With the rise in personal bankruptcies, many "experts" are urging debtors to not consider bankruptcy too soon. Although I agree that declaring bankruptcy "too soon" may be a problem for a tiny minority of debtors, it is far from an epidemic for the majority. It is rare that debtors file bankruptcy after only one missed credit card payment or three days after losing their job. Most debtors seriously considering bankruptcy are only considering it after a host of financial boulders have come smashing down on them. Many debtors declare bankruptcy as a last resort, AFTER they are faced with imminent foreclosure , after their wages have been garnished, and after they have already exhausted their savings and retirement accounts putting their very financial future at risk. The problem is rarely ever that a debtor is rushing into a bankruptcy decision, it's actually the opposite.
We need to encourage debtors to keep bankruptcy as an option when they are facing financially trying times. We need to tell them to take an honest look at their financial health, considering all of their debts and expenses, plus their assets. If a debtor finds that they are unable to pay their bills even if they have a job, they probably need to declare bankruptcy. If a debtor has been unemployed for a year or more and is facing foreclosure and/or creditor lawsuits, they may need to declare bankruptcy. Bankruptcy is a process that many debtors, especially in this current economic environment NEED to go through. When a debtor considers bankruptcy he/she is required to go through credit counseling to find out if there is any other way to pay his/her debts. The credit counseling process will give the debtor an opportunity to receive an unbiased opinion about their financial condition. The bankruptcy process is efficient enough to prevent debtors from filing "too soon" so it is quite baffling that certain "experts" have taken up the call to prevent premature bankruptcy filings, which in fact rarely (if ever) occur.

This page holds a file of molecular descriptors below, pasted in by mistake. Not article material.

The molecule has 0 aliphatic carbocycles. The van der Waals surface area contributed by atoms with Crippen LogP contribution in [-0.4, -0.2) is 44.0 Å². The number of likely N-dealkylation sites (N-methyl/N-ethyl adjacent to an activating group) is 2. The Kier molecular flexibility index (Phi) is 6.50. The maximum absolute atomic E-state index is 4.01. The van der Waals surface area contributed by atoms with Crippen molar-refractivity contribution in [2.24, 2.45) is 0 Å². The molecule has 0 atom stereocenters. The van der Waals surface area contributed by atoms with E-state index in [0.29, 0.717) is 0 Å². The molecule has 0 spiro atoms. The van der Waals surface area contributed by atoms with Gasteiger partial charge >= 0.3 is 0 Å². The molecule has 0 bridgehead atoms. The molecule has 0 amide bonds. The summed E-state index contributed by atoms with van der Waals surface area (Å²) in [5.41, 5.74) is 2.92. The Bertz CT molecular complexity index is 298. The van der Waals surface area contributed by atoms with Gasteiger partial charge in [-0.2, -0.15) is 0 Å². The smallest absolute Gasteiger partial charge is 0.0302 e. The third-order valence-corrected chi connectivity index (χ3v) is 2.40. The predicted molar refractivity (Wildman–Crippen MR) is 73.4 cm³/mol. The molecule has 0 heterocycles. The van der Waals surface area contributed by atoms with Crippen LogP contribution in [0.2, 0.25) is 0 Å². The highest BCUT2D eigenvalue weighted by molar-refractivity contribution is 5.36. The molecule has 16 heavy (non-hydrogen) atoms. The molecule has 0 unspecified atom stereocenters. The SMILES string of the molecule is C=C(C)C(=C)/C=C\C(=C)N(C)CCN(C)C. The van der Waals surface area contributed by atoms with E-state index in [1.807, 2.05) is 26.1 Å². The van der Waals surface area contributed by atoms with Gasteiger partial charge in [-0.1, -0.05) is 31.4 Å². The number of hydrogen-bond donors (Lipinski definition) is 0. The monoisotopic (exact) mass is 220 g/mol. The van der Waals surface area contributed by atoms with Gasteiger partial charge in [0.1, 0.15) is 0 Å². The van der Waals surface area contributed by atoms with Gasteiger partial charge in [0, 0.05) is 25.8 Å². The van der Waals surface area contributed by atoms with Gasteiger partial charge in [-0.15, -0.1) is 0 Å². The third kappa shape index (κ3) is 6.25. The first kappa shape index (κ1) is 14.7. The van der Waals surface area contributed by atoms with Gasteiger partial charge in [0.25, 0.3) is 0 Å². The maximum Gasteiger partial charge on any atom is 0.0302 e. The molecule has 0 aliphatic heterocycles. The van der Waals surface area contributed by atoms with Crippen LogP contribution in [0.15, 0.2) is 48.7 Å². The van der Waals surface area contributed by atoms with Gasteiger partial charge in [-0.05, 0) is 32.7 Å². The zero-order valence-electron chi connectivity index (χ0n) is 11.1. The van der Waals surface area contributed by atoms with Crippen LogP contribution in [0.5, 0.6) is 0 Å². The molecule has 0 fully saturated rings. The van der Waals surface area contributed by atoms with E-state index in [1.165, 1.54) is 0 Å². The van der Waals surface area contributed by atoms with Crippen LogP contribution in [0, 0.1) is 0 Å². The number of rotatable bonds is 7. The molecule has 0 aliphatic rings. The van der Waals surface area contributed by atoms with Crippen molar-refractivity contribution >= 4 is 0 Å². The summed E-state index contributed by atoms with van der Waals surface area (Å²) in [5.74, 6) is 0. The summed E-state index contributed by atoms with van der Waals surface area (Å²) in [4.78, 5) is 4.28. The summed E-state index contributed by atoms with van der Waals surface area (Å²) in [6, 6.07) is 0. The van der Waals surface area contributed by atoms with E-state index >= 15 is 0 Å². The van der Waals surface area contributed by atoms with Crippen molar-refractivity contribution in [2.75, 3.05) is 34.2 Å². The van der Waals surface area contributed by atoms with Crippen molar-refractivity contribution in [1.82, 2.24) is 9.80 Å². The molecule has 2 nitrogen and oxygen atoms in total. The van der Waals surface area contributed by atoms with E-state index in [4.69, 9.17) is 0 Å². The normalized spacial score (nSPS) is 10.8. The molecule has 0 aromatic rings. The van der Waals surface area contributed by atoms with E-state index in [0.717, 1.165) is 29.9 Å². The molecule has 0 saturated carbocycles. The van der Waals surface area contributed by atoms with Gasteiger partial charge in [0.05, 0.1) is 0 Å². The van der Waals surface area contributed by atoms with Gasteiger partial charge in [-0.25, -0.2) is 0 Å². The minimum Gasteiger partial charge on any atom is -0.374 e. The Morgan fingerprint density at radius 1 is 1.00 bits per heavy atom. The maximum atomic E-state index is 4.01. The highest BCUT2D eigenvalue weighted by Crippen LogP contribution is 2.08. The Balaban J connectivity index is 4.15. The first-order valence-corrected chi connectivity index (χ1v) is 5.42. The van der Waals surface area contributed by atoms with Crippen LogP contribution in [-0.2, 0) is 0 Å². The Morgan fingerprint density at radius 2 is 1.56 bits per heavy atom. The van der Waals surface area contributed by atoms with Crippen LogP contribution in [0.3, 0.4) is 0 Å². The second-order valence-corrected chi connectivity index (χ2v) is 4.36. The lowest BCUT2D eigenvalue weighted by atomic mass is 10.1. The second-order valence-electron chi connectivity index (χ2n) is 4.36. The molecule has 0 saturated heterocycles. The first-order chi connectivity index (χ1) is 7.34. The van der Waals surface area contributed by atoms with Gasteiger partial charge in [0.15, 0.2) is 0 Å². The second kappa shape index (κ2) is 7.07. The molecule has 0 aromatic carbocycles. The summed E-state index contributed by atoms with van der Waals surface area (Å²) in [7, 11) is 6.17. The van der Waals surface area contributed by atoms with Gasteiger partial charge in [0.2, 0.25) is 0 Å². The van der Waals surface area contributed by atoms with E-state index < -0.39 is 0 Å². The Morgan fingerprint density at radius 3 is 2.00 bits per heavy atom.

To discuss your bankruptcy options, please contact a Dallas- Fort Worth bankruptcy attorney .